Tuesday, September 12, 2017

Three Things to Survive Dictatorships!

To me, living under a dictatorship is like being in an abusive relationship. Basically, you don’t exist, in fact, you don’t matter at all. Unless there is a duty you must perform; pay taxes, fight for the regime, or cheer for the leader. You also have to do well to avoid performing these duties. Similarly, in an abusive relationship, you only matter if your partner needs you. If not, then you will be neglected, controlled or abused.

Your goal is to leave and exist, to put an end to it all.  But in the meantime what do you do? How do you survive? You need three things, space, support, and self-empowerment. Triple S, as I call it. 

Sunday, September 10, 2017

My Moment!

It was September 1987, when I joined the Law School at the University of Baghdad. I was among the 10 women out of the 500 students who sat in the front row hoping to get their law degrees.

 The first class was in criminology. The professor entered the class, looked around and said;
“What are the women doing here? Go now and join the nursing school where you belong.You will never make it in law.”

I didn’t join the nursing school. I earned my degree in law, and I graduated in 1991 with the second highest GPA across the Law School.

Earlier this year, Iraq was kicked out of Kuwait during the Operation Desert Storm. Yet, contrary to the widespread belief at the time, the Storm didn’t topple the regime. It did, however, destroy electricity and water plants.

 I prepared for the final exams studying on a kerosene lamp, like the ones used before the invention of electricity. Preparing for the finals in the middle for the summer in our desert climate was challenging enough. Let alone to do it without a fan or light.

The regime oppressed the professors to come up with a legal justification for the war and the invasion. They channeled that oppression onto the students, who couldn’t do anything but to take it in.


Friday, October 14, 2016

My Son: Help From an Unexpected Source!


The past few months were the most difficult in my life. I I have lived through a lot in my life including witnessing the atrocities of the civil war in Lebanon, where women and girls were raped, living under Saddam’s Regime where the Iraqi police arrested my nine-year-old friend, surviving a suicide bomb attack on my life in which four of my bodyguards were killed. So what happened during these few month?
How I Looked, During, The Last Few Months

Monday, September 5, 2016

At The Art Center: One Isn’t Enough!

I met James at the Art Center in Pacific Grove where I volunteered; he was the Volunteer Coordinator. James was engaging, warm, and inclusive. He never forgot a name or a face. 

During the little breaks that volunteers enjoyed, James would come and start a deep and genuine conversation about feelings, dreams, experiences or interests. 

I enjoyed our conversations; James usually started the conversation by saying, “What’s going on?” “Everything,” I replied. Then, we would laugh together.


The Entrance of The Art Center


We talked about everything; my day, his day, his dogs, my cat, his motorcycle, my car, his family in Seattle, my son and his friends. 
  
I found myself volunteering more at the Art Center. 

If I came late 10 minutes or so, James would greet me saying, “Where were you? You had the heart to keep me waiting! How could you?” I would laugh and start helping him right away. 


At first, I didn’t take James comments to mean anything other than nice compliments coming from a nice man. But then James took it a step further by saying, “I can’t start working unless you are here with me. Don’t be late.” When I read a book  during my breaks, James commented, “ I am here now, put it aside.”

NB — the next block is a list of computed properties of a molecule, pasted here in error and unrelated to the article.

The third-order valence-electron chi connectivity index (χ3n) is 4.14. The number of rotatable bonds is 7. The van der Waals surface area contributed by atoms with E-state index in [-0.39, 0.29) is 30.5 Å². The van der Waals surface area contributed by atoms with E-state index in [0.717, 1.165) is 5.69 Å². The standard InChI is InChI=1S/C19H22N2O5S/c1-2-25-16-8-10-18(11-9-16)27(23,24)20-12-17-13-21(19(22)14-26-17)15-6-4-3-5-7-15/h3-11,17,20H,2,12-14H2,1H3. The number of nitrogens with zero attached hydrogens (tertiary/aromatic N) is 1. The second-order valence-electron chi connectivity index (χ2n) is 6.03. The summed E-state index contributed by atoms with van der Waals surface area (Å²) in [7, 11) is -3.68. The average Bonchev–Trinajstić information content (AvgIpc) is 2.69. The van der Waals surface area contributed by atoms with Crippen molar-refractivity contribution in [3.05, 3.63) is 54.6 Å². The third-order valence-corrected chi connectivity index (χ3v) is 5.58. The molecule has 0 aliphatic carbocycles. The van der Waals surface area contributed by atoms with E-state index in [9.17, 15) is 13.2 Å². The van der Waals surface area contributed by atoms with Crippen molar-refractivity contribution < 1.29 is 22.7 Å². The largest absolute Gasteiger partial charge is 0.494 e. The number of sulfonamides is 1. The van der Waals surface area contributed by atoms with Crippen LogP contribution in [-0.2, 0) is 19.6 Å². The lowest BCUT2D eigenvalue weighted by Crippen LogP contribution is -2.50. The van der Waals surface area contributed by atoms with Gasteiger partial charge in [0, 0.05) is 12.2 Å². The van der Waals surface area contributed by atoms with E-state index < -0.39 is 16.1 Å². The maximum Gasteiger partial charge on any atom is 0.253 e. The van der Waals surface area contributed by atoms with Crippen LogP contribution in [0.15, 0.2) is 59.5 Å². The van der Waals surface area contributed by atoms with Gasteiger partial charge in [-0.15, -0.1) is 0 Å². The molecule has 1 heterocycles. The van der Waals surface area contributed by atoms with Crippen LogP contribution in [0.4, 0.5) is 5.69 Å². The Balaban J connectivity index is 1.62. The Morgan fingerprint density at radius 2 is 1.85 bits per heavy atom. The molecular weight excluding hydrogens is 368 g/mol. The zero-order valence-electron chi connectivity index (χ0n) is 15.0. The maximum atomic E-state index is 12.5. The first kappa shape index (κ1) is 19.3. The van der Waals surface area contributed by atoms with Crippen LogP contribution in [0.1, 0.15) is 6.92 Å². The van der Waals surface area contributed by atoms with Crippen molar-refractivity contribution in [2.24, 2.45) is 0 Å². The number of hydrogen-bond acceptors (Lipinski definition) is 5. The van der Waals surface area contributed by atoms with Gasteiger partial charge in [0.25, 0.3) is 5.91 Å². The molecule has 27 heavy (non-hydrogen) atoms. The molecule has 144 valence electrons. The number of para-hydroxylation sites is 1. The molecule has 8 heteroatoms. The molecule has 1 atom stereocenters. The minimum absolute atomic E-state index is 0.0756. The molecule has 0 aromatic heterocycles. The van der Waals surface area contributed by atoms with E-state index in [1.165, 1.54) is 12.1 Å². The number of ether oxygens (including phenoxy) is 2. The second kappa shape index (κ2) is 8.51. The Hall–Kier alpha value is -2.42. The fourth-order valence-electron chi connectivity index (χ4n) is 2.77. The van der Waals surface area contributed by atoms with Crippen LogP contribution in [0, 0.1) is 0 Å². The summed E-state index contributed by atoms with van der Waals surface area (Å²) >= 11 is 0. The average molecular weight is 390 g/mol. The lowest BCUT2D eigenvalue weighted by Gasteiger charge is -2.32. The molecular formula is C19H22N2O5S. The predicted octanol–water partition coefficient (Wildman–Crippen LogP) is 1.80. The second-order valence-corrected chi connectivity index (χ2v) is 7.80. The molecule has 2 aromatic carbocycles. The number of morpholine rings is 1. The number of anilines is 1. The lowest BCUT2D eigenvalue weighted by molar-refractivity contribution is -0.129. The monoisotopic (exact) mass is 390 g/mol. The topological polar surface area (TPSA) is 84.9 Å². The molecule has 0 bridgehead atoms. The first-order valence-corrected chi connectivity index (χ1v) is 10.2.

His protective attitude escalated, if I “dared” to talk to any man, James would lash out at me. He didn’t care if someone was listening or watching.

Saturday, September 3, 2016

Bill Took All The Colors With Him!


Today, I went to Carmel Coffee House, this coffee shop reminds of Italy a lot; the cozy outdoor seating area, the hanging flowers, and the small narrow bath that leads to the courtyard.
I ordered my soy latte and sat down near the jasmine tree. The fragrance of jasmine flowers made me think of Bill, although I think about him all the time.

Carmel Coffee House and Its Jasmine Tree 
Bill used to put a little jasmine flower in my curly hair each time we passed by a jasmine tree. The funny thing was I couldn’t see him taking one, to begin with, let alone attaching it to my hair. He used to put his arms around me whispering, “A little flower for my beloved flower.”
The Courtyard 




We met when I was translating for the U.S army in Iraq. I was a linguist and Bill was a Sargent with the Marines.

He used to show up, out of nowhere, each time I need help. My printer cartage was running low; he would come and make it work. He was the only one who could start my little green Jeep. It took him less than two weeks to tell me how he felt about me. It was during a Happy Hour, I passed by him as I was going to the ladies room; Bill stood in my way and hugged me in front of everyone. When he finally let go, he said “Don’t be late now,” I assured him, “No. I won’t.”

Saturday, August 13, 2016

A Date at 1833

“I am going to show you around the beautiful city of Monterey, where we are going to wine and dine together. Before we go, I have to warn you. I am a beautiful lady, stylish, and feisty. Some men find me intimidating! Don’t listen to them. They just don’t know how to impress a beautiful lady,” She said.
“I know how to impress a rare gem like you. You are delicate yet strong. I can tell. Where are you taking me? I will follow you to the end of the world,” He said; tall, handsome, with a captivating personality. 
“Impressive, you really know how to show admiration without submission! Well, this evening, I am taking you to 1833, located at 500 Hartnell St, in Monterey. The restaurant spreads over seven rooms. It is a two-story historical house. I like the romantic ambiance; the real candles add renaissance touch to the place, but then you look to your right and you see the contemporary bar that is lit. Sometimes, I like to sit outside around the outdoor fireplace,” She said.